The Virtual Fitting Room : Survival of the Fittest
Members of the Siasto team have recently been in the market for a new pair of trousers (pants) and this prompted a comprehensive San Francisco fashion odyssey, past the ancient white cliffs of traditional bricks & mortar retail, and up the turbulent rapids of etail.
In our next post, we shall recount the more amusing details but we wanted to focus first on a fashion-tech trend we encountered. Once again, the importance of simplicity reigned supreme.
While on our journey, the theme of ‘fit’ was constantly buzzing in our ears. It is the key to fashion retail. At the turn of the 21st century, boo.com infamously crumbled after failing to convince people to buy clothes online. Technological innovation, it transpired, did not translate into sales. Ironically, only a few months after the bankruptcy, two other online fashion startups were launched and, from the rubble of the tech bubble collapse, these have now become huge global businesses - Net-A-Porter and ASOS.
Following these pioneers a decade later, startups like Bonobos and Everlane have raced into the space under a cacophony of marketing noise such as ‘cutting out the middle man’ and ‘disruption’. Today, selling clothes online works and a new fashion etail ‘space race’ has emerged - virtual fitting rooms.
Fit is crucial. A recent presentation on the fashion sector by French firm Lectra SA - a world leader in CAD/CAM solutions for the textile industry - suggested 62 percent of customers were unhappy with fit. 1 out of every 5 garments is returned because of poor fit and 1 out of every 3 garments sold online is returned because of fit.
Industry magazine Drapers’s Etail Report of 2012 corroborated this, showing 70 percent of all returns are fit related. Furthermore, research carried out last year by UK virtual fitting room company, Fits.me, found that 60 percent of people won't purchase clothing online if a retailer does not offer free returns.
Compared to improved conversion rates, a reduction in return rates is the more accurate gauge of effectiveness as customers who choose to use the service are probably more likely to purchase anyway.
Swedish fit solution, Virtusize, claims their size recommendation engine reduces fit-related returns by 50 percent. Clothes Horse has prioritised ease and speed of use, and the questionnaire process takes customers less than one minute to complete - Client and shirtmaker Ledbury’s return rate has remained around 7 percent since adopting Clothes Horse.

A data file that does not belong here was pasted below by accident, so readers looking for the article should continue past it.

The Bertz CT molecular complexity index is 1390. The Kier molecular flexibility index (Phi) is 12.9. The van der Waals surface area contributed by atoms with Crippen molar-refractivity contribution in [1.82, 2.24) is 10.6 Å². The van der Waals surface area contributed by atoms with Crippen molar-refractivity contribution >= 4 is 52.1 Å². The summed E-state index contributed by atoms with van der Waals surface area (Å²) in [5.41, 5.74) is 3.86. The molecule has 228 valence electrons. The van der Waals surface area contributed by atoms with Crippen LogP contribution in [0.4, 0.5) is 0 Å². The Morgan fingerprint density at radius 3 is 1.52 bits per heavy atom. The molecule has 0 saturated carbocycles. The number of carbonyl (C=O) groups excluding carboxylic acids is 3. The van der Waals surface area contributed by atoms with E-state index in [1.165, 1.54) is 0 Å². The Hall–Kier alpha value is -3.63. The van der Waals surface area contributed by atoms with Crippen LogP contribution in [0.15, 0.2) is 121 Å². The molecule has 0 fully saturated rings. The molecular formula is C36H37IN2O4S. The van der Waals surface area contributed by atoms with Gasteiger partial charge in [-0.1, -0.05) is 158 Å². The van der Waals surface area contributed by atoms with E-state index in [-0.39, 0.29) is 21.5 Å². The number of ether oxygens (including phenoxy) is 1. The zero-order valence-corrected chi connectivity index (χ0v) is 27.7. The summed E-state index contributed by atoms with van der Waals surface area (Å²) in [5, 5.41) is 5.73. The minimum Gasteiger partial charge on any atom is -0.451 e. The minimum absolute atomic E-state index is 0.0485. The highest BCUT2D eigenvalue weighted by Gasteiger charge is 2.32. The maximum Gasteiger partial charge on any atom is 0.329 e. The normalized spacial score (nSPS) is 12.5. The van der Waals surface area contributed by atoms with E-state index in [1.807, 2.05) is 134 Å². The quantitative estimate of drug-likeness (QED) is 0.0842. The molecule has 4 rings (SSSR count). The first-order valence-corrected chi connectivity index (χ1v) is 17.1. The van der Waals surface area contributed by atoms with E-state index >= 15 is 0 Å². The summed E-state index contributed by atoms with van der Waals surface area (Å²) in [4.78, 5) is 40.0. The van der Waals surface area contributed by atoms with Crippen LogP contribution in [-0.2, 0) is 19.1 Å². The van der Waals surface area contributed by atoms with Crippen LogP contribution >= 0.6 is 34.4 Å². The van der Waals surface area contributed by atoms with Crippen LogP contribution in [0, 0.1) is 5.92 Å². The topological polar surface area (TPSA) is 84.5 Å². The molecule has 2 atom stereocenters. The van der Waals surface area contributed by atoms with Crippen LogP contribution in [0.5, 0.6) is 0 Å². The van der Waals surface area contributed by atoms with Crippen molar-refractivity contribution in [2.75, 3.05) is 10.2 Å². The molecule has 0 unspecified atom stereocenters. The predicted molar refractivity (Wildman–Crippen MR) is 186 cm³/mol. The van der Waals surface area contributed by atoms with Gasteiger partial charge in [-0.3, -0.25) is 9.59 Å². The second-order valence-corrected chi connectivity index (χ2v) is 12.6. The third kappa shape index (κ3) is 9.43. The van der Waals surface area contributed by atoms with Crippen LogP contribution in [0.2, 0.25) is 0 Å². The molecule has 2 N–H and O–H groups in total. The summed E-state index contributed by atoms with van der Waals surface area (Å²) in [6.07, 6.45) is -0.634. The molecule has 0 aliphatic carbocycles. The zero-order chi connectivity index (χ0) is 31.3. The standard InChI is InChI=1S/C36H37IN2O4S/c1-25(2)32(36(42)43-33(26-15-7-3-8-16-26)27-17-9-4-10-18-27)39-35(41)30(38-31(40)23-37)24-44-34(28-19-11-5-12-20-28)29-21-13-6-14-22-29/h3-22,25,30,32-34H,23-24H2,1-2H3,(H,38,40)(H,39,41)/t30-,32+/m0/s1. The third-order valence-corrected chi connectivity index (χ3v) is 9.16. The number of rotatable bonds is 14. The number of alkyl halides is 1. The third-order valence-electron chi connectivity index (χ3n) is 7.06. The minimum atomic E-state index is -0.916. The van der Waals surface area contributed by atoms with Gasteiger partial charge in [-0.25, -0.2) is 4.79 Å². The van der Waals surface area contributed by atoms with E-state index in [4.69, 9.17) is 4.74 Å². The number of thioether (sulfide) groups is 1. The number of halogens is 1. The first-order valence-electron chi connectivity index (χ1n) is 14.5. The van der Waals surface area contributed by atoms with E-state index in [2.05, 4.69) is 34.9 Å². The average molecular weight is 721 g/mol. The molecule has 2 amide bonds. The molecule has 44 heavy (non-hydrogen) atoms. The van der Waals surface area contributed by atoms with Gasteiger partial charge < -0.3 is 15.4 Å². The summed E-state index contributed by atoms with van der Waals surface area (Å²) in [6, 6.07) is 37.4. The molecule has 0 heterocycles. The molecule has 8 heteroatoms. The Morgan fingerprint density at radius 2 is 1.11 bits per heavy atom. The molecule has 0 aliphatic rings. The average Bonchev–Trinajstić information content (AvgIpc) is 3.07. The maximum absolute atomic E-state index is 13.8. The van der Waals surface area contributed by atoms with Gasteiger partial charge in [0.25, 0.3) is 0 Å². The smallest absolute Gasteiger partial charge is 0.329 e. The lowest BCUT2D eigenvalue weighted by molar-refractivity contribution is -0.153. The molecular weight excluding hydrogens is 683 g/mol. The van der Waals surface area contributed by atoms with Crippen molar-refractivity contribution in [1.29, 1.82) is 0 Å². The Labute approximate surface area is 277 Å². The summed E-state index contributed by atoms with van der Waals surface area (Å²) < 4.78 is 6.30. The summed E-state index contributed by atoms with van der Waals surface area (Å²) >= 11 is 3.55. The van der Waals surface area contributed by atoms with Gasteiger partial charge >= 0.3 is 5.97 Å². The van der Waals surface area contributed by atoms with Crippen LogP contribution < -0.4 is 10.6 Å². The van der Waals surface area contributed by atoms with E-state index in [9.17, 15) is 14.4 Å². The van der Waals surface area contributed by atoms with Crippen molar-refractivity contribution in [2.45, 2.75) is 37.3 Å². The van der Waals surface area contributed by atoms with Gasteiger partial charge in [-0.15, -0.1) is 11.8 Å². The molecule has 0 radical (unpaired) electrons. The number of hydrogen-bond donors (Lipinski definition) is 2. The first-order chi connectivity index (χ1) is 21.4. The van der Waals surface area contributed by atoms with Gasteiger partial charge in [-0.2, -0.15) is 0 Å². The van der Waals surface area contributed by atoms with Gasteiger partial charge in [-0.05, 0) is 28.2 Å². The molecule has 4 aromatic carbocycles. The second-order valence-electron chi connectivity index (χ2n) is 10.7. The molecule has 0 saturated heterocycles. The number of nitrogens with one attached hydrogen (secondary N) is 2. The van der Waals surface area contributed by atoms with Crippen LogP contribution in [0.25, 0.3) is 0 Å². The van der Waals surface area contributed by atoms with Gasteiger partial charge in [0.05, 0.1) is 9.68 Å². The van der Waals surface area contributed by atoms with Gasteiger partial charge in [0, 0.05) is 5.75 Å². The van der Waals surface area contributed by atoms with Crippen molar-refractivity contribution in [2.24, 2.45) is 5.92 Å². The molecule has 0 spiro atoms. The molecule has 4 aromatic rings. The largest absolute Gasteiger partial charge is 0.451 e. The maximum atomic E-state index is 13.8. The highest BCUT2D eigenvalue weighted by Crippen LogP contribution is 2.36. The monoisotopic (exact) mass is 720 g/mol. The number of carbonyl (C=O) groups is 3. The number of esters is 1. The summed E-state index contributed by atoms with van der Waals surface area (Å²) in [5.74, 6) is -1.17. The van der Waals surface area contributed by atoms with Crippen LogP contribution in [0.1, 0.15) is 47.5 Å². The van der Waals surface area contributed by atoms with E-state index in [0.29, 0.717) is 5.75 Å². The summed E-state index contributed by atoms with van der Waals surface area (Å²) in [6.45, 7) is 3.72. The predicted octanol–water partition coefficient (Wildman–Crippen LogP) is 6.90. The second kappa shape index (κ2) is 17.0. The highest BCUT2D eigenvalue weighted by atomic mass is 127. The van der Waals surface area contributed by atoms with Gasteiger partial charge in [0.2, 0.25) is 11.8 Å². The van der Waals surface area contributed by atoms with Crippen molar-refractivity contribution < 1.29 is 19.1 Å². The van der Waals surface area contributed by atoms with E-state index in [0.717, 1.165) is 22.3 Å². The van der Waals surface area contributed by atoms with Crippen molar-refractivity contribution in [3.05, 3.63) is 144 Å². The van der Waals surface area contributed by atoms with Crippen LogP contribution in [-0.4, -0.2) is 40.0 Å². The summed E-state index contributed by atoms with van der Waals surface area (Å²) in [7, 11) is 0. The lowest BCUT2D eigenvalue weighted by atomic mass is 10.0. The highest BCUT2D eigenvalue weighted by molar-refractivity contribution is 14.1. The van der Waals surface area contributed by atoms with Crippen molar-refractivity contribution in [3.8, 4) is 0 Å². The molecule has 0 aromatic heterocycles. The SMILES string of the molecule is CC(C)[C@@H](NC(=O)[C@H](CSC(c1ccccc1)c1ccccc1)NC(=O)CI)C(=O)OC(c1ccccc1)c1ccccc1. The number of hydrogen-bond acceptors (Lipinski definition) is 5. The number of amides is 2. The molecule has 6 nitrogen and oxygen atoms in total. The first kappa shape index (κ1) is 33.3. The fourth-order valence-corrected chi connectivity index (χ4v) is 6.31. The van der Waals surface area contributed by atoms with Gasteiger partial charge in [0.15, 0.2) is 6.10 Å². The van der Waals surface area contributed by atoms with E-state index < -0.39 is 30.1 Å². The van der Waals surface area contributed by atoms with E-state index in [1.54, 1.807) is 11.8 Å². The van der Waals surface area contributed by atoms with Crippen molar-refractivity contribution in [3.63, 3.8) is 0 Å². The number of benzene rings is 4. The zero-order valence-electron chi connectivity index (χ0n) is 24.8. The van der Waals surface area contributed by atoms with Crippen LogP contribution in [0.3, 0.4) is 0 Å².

Fits.me has suggested one client’s fit related returns are down by 70 percent since using their morphing mannequin service. True Fit’s extensive and time consuming customer survey uses algorithims that, tested by Guess.com on 400,000 users, reduced the return rate for premium denim to 20 percent from 50 percent.
At the even more complex end of the market, startups like Styku are trying to use Microsoft Kinect to act as a body scanner. A quick glance at their website is met with a hail of technological jargon - ‘3D apparel technology, cloth stimulation physics, CAD technology and web 2.0 applications’. I can only imagine a Styku distopia of GAP and Zara stores more reminiscent of a JFK Airport security screening hall - completely unnecessary.
There is an interesting dichotomy emerging between complexity and simplicity in virtual fitting. On the one hand, companies driven by technology hardware specialists are championing complex systems in order to collect measurements.
On the other hand, many fashion retailers are, after trialling these third party solutions, deciding to develop their own proprietary systems after realising that the outsourced products are too heavy and intrusive for their customers.
Although the technology is not there yet, the area is improving and it will be exciting to watch who rides out the Darwinian process. It is clear that the survivors will be those with the simplest and fastest solutions for customers.
These problems are similar to those Siasto sees in the project management software space - heavy feature laden SaaS products vs clean and simple collaboration ones like Siasto. The search for simplicity continues...